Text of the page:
What Does the Aereo Decision Mean for Innovation?

I was interviewed by Xconomy today in a piece entitled “Could Fallout from Aereo Ruling Have “Chilling Effect On Startups?” Here’s a little more analysis than what was covered in the Xconomy article.

The question of how the decision would affect innovation was raised immediately after the ruling by Chet Kanojia, Aereo’s CEO, when he asked rhetorically “That begs the question: Are we moving towards a permission-based system for technology innovation?”

Kanojia just lost a huge case, and he’s understandably pissed off — but still, I thought this was a bit hyperbolic.

Look, I wish Aereo had prevailed, for a couple of reasons. One, their service is something that I’d personally like to be able to buy. And two, I think the practical effect of an Aereo win would have been to encourage the unbundling of video from cable operators and to accelerate the move to over-the-top delivery of video more generally. Both of these things would be good for innovation.

On the other hand, virtually no intellectual property lawyer I know thought that Aereo’s chances were very good, given the text of the 1976 federal law on which the decision turned. I attended a great half-day session on this topic about a month ago, sponsored by the Silicon Flatirons Center at the CU Law School, and the sense there was certainly that Aereo had long odds. So, although I’m not a lawyer (thank heavens!), and I’m certainly not going to get into parsing the terms “public performance” and “transmission,” I can’t say I was hugely surprised that Aereo lost.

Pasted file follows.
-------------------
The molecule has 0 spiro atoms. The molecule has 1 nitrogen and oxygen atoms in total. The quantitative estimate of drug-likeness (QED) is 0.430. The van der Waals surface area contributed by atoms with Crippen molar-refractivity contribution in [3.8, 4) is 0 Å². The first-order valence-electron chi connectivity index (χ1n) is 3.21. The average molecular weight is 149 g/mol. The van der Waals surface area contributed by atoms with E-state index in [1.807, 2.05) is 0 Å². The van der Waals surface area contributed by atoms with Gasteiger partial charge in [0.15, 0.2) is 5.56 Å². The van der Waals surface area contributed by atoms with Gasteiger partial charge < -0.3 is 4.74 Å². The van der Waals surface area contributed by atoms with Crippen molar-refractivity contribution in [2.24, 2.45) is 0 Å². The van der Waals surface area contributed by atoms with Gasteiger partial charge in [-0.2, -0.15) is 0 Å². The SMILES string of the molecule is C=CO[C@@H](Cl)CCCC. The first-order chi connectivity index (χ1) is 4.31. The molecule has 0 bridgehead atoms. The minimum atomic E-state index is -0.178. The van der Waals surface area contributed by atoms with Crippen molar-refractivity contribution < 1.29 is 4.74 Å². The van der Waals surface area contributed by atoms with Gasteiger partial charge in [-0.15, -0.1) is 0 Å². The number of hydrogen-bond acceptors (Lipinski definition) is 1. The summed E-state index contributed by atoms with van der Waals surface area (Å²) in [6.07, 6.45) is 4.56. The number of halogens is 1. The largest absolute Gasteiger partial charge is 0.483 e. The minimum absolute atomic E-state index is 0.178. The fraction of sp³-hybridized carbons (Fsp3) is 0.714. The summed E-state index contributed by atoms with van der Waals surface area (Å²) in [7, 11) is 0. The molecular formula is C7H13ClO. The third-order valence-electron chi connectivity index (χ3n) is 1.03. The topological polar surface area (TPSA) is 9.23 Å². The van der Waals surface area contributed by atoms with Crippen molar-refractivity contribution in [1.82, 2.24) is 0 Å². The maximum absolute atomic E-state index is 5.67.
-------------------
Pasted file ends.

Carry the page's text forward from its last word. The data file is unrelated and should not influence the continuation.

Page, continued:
What I don’t see is any huge call to be alarmed about the impact of the decision on most types of innovation. For one thing, the Court went to some lengths to craft a reasonably narrow decision, which applies only to broadcast TV retransmitted over the Internet.

With any innovative business idea, there are different types of risk. For instance, the area we engineers deal with frequently is technology risk: the risk that whatever technology is necessary for some business plan simply won’t work. A related area of risk — and a main reason people hire Cardinal Peak, if I can be excused a tangential plug — is engineering risk: the risk that the engineering team just won’t be able to come out with a working product in the time and budget available.

The Aereo decision highlights a different kind of risk, which I’m going to call the fuzzy law risk: the risk that the entrepreneur’s interpretation of some act or case law won’t ultimately prevail. That’s what happened to Aereo. They had one way of interpreting copyright law, the broadcasters advanced a different interpretation, and six justices sided with the broadcasters.

My overall takeaway is that startup investors will now approach future business involving fuzzy law risk with trepidation. Not a ton of plans involve this type of risk, but the decision is still likely to have some effect.